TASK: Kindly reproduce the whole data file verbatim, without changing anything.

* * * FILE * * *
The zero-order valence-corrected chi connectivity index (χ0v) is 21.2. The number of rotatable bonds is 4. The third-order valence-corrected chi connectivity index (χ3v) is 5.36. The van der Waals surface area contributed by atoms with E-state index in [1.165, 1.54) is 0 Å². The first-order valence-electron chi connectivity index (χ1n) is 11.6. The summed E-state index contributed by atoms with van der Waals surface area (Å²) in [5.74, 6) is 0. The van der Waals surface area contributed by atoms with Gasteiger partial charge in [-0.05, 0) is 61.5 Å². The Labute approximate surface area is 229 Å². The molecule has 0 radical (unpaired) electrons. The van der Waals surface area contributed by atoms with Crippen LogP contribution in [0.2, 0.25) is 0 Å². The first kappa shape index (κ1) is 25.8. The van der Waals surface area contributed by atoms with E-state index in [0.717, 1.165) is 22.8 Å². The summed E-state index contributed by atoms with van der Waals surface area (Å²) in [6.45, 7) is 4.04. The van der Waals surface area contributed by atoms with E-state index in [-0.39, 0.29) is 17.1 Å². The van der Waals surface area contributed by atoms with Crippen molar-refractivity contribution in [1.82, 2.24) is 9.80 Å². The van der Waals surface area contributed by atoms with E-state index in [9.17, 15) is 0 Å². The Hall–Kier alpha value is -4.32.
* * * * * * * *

The zero-order valence-corrected chi connectivity index (χ0v) is 21.2. The number of rotatable bonds is 4. The third-order valence-corrected chi connectivity index (χ3v) is 5.36. The van der Waals surface area contributed by atoms with E-state index in [1.165, 1.54) is 0 Å². The first-order valence-electron chi connectivity index (χ1n) is 11.6. The summed E-state index contributed by atoms with van der Waals surface area (Å²) in [5.74, 6) is 0. The van der Waals surface area contributed by atoms with Gasteiger partial charge in [-0.05, 0) is 61.5 Å². The Labute approximate surface area is 229 Å². The molecule has 0 radical (unpaired) electrons. The van der Waals surface area contributed by atoms with Crippen LogP contribution in [0.2, 0.25) is 0 Å². The first kappa shape index (κ1) is 25.8. The van der Waals surface area contributed by atoms with E-state index in [0.717, 1.165) is 22.8 Å². The summed E-state index contributed by atoms with van der Waals surface area (Å²) in [6.45, 7) is 4.04. The van der Waals surface area contributed by atoms with E-state index in [-0.39, 0.29) is 17.1 Å². The van der Waals surface area contributed by atoms with Crippen molar-refractivity contribution in [1.82, 2.24) is 9.80 Å². The van der Waals surface area contributed by atoms with E-state index in [9.17, 15) is 0 Å². The Hall–Kier alpha value is -4.32.